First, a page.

23. What advice do you have to offer the young fledging novice hoping to begin learning the craft of historical armor reproduction for fun?
In for a penny, in for a pound. To truly learn the craft of “historical armour reproduction”, you must make a commitment to the art, and I’m not sure this can be done for “fun”. It is a lifelong learning process which seems best done in a career situation. It’s very difficult to learn enough about metal shaping when pursuing it as a hobby to produce accurate armour. It’s another matter entirely to learn about armour in its historical context and to be able to apply metalworking techniques to fabricating pieces of armour. If you’re going to do it, realize it’s not easy, fast or fun. Don’t try to “dabble”; you’ll only frustrate yourself.

briggorget.jpg (12753 bytes)24. What special projects do you have on the horizon?
I am currently producing armour for several Wars of the Roses reenactors on the east coast and have several full armours on the books for next year. Cabrillo National Monument in San Diego has awarded us a contract to produce arms, armour, clothing and accessories for the reinstallation of their museum exhibit in June 2002. This new exhibit will be on display for at least the next 30 years. We are also working on a line of helmets and armour pieces for production in the new year. We expect to have in-stock pieces for 15th century reenactors and the growing tournament company groups.

25. Finally, what advice can you offer for the beginning enthusiast wanting to get into Late Medieval armored combat training for the first time?  (what items are most important to acquire first, how much should they expect to spend, and how long should they anticipate in getting a harness)?
Prepare yourself to spend time and money. I encourage anyone to consider this activity like any other serious avocation. Appearance and safety are two primary concerns when practicing European martial arts, because not only is armour practical, but it’s aesthetic too. Anyone can strap tin cans on his body and be protected, but he won’t look like a man at arms. We have a responsibility when practicing European martial arts to do it as accurately as possible or the experience is not valid as historical re-creation. Part of this is having the right equipment, which unfortunately is not easily acquired or cheap. It wasn’t in the Middle Ages, so why should it be now?  I don’t like to sound clichéd, but as with most products today, “you get what you pay for”, and “if it seems too good to be true, it probably is”. Your body is worth protecting, you want to look good on the field, and that comes with a price. It is not really feasible to say what armour should cost, because there are so many different styles and makers.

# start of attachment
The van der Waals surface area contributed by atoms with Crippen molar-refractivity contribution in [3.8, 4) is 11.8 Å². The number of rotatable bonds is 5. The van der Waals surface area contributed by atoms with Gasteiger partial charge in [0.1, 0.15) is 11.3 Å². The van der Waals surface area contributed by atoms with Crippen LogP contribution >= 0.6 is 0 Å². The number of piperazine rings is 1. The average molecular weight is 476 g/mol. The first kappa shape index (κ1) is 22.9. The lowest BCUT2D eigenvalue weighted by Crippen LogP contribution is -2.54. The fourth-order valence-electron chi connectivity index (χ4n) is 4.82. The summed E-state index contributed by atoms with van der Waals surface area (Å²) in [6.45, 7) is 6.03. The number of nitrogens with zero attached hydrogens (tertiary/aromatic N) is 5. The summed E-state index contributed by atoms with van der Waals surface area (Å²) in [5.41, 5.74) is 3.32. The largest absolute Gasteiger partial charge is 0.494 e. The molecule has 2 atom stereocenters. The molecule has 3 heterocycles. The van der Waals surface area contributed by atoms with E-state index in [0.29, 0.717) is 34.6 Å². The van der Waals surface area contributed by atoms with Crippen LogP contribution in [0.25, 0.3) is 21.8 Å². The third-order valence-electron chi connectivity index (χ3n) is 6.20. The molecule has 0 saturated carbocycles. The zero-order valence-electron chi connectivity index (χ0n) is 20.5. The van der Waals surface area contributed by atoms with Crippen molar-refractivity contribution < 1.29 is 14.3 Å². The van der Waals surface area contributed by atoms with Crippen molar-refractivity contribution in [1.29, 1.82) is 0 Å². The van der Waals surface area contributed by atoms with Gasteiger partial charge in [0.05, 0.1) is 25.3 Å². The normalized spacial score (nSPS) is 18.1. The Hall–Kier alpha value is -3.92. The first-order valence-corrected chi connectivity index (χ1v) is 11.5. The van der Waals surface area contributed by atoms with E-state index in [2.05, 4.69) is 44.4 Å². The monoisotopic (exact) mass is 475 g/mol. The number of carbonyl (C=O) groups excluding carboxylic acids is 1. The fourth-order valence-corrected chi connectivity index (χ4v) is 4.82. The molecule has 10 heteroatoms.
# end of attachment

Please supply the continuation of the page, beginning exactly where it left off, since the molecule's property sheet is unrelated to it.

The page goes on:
Offhand, I’d estimate a helmet I’d feel comfortable in using would start at several hundred dollars and go up to a couple of thousand, perhaps more. I would be very suspicious of full amours priced less than $6000 US. The amount of work required for a quality full harness demands a certain minimum retail price, if it seems too cheap, you’re probably not getting “true” reproduction armour. Chances are shortcuts have been made through the use of fabrication machinery. I allow about 3-4 months to actually produce a full armour, plus the wait time till the order comes up in the schedule. I recommend planning for a wait of at least 6 months. Some more intricate works can take a couple of years. Every armourer is different and has his own schedule.

It’s always best to order an entire harness all at once. This is the best way to ensure fit and to make sure the pieces work properly together. It’s also a lot of cash to come up with all at once. If purchasing the full armour is not an option, I recommend purchasing a helmet and gauntlets first. Starting with these two pieces provides the most valuable and important protection (head and hands) to practice most European martial arts, while allowing the flexibility in purchasing the balance of a harness later. Limb and body armour should be ordered concurrently to assure proper fit and stylistic consistency.